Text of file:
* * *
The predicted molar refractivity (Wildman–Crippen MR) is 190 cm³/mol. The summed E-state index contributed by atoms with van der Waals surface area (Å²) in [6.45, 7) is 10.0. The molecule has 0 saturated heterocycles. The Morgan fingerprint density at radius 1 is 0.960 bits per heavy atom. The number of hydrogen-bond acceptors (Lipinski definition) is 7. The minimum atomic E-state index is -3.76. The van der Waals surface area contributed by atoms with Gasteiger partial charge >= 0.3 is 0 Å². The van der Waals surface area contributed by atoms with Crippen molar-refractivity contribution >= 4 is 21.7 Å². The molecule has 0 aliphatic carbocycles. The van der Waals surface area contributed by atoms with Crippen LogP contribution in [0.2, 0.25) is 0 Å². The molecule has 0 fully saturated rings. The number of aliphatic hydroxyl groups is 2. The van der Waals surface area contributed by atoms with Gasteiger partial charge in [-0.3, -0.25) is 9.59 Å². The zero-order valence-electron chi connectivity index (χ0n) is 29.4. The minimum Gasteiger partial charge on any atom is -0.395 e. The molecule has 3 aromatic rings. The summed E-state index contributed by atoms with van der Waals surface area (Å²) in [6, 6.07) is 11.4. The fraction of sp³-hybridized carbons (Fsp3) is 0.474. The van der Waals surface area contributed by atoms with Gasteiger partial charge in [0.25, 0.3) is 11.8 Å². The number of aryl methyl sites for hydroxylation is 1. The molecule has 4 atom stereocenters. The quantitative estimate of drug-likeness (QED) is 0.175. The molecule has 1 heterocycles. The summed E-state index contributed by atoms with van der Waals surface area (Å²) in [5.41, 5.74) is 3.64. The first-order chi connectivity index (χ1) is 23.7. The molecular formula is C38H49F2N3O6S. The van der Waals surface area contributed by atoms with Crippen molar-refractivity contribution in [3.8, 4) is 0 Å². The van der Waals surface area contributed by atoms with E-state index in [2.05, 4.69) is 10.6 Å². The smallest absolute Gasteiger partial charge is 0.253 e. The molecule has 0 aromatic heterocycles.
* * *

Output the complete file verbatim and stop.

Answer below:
The predicted molar refractivity (Wildman–Crippen MR) is 190 cm³/mol. The summed E-state index contributed by atoms with van der Waals surface area (Å²) in [6.45, 7) is 10.0. The molecule has 0 saturated heterocycles. The Morgan fingerprint density at radius 1 is 0.960 bits per heavy atom. The number of hydrogen-bond acceptors (Lipinski definition) is 7. The minimum atomic E-state index is -3.76. The van der Waals surface area contributed by atoms with Gasteiger partial charge >= 0.3 is 0 Å². The van der Waals surface area contributed by atoms with Crippen molar-refractivity contribution >= 4 is 21.7 Å². The molecule has 0 aliphatic carbocycles. The van der Waals surface area contributed by atoms with Crippen LogP contribution in [0.2, 0.25) is 0 Å². The molecule has 0 fully saturated rings. The number of aliphatic hydroxyl groups is 2. The van der Waals surface area contributed by atoms with Gasteiger partial charge in [-0.3, -0.25) is 9.59 Å². The zero-order valence-electron chi connectivity index (χ0n) is 29.4. The minimum Gasteiger partial charge on any atom is -0.395 e. The molecule has 3 aromatic rings. The summed E-state index contributed by atoms with van der Waals surface area (Å²) in [6, 6.07) is 11.4. The fraction of sp³-hybridized carbons (Fsp3) is 0.474. The van der Waals surface area contributed by atoms with Gasteiger partial charge in [0.25, 0.3) is 11.8 Å². The number of aryl methyl sites for hydroxylation is 1. The molecule has 4 atom stereocenters. The quantitative estimate of drug-likeness (QED) is 0.175. The molecule has 1 heterocycles. The summed E-state index contributed by atoms with van der Waals surface area (Å²) in [5.41, 5.74) is 3.64. The first-order chi connectivity index (χ1) is 23.7. The molecular formula is C38H49F2N3O6S. The van der Waals surface area contributed by atoms with Crippen molar-refractivity contribution in [3.8, 4) is 0 Å². The van der Waals surface area contributed by atoms with E-state index in [2.05, 4.69) is 10.6 Å². The smallest absolute Gasteiger partial charge is 0.253 e. The molecule has 0 aromatic heterocycles.